Skyrmions are topological spin textures with quasiparticle-like properties that may make them useful in advanced computing architectures. In this work, we studied the dynamics of magnetic skyrmions using micromagnetic simulations. We observe novel rotational and orbital motion of skyrmions when a time-varying out-of-plane magnetic field is applied to skyrmions in confined systems and excites their breathing modes. This phenomenon can be explained by the asymmetric redistribution of topological charge as skyrmions expand and contract in a confined environment. An example of this behavior can be seen below. As skyrmions expand from application of an out-of-plane field, they begin moving around the center of the system. Decreasing the magnetic field causes the skyrmions to shrink but maintain their individual rotation. Increasing the magnetic field again causes the cycle to repeat. This motion illustrates how the topological properties and the spontaneous emergence of chirality in skyrmions can result in unexpected complex behavior. Furthermore, it may have practical relevance to applications of skyrmions to neuromorphic and reservoir computing, where information may be encoded in the positions of different skyrmions. Previous groups have also observed skyrmion rotation, but have explained this with the presence of a thermal gradient.1 Our work demonstrates a similar rotation but without having to introduce disorder into the system, possibly making the system more realizable in a practical setting.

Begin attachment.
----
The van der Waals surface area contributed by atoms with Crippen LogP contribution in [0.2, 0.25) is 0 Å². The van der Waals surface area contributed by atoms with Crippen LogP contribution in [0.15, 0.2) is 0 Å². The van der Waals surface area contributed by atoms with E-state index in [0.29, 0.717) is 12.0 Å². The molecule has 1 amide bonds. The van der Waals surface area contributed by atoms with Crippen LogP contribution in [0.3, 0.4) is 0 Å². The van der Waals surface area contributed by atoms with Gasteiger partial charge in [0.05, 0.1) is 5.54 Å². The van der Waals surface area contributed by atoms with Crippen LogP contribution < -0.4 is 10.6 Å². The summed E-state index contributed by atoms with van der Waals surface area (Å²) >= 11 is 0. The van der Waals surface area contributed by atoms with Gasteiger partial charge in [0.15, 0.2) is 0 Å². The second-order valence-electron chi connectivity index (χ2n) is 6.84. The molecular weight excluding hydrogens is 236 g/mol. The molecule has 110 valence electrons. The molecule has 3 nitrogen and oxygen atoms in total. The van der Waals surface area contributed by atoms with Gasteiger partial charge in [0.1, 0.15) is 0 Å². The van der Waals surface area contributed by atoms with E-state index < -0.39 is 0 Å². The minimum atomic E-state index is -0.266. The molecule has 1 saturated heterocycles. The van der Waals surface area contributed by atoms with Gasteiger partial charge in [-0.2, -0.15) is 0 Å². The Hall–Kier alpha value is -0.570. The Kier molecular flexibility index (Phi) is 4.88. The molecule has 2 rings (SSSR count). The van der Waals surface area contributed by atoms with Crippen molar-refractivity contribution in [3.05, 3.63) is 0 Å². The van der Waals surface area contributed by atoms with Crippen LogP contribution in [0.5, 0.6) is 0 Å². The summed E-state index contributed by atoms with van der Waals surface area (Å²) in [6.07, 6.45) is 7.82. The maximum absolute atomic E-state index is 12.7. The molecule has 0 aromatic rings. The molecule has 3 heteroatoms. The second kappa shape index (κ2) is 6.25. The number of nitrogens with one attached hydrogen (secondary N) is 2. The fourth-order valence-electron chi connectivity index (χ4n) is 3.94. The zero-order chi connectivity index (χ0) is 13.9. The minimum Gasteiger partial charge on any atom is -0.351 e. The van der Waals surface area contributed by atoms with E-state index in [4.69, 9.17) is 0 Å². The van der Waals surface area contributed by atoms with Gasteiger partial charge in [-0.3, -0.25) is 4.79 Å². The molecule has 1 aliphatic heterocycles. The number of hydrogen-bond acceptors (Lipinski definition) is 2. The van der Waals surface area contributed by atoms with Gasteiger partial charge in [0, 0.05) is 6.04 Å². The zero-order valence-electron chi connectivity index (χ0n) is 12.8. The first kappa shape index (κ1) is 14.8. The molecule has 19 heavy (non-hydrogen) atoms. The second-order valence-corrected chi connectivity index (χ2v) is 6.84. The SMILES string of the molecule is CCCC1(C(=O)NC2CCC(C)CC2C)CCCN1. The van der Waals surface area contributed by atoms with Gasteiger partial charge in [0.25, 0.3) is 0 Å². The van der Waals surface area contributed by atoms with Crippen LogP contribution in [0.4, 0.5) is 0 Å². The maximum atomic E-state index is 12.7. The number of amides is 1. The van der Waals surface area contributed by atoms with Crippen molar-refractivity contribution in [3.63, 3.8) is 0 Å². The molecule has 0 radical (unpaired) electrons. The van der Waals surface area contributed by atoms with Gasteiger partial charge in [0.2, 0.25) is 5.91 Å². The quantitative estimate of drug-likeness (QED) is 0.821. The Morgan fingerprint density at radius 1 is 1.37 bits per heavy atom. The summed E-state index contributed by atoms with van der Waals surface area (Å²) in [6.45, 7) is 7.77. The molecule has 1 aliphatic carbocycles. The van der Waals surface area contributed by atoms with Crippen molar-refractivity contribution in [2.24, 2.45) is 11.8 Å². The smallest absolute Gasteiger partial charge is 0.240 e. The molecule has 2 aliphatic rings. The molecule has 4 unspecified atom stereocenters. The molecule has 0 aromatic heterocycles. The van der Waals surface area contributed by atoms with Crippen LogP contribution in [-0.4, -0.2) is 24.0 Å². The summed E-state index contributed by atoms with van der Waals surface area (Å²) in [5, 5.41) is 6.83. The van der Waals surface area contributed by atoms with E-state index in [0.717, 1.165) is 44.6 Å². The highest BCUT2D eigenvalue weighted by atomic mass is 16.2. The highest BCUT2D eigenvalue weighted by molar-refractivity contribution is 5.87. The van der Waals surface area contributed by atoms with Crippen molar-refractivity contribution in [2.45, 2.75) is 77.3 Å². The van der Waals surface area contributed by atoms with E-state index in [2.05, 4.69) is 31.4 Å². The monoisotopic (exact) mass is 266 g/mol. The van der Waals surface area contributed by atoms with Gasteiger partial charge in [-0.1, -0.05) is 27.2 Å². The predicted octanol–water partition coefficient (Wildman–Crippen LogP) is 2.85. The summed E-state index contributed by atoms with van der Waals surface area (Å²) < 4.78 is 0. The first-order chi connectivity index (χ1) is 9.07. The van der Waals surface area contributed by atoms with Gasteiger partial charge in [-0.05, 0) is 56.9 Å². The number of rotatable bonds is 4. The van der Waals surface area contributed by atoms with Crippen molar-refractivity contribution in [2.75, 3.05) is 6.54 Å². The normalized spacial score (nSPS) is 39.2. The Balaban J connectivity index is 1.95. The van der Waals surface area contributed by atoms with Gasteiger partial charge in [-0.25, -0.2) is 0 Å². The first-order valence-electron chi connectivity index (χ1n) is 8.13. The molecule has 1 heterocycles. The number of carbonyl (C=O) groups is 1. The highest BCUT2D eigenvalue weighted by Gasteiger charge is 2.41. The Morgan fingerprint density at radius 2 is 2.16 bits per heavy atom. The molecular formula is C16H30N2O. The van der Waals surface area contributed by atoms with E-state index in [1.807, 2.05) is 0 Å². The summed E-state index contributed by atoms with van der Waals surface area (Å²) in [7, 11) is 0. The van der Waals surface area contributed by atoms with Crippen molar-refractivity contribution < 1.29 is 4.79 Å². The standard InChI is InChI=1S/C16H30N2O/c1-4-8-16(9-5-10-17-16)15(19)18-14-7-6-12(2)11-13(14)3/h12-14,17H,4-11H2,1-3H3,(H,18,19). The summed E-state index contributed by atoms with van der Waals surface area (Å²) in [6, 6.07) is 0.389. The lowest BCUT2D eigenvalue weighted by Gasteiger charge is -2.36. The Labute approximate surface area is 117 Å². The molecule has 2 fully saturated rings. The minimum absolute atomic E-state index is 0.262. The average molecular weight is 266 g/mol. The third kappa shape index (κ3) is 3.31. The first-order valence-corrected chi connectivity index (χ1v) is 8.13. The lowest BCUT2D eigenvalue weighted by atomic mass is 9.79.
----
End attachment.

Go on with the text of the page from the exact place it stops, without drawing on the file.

This material is based upon work supported by the National Science Foundation under Grant No. 1922758.
1. Mochizuki, M. et al. Nature Materials. Vol 13., p. 241–246 (2014).
Fig. 1: Snapshots of different magnetic configurations of two skyrmions in a confined disc structure upon excitation with time varying out-of-plane fields.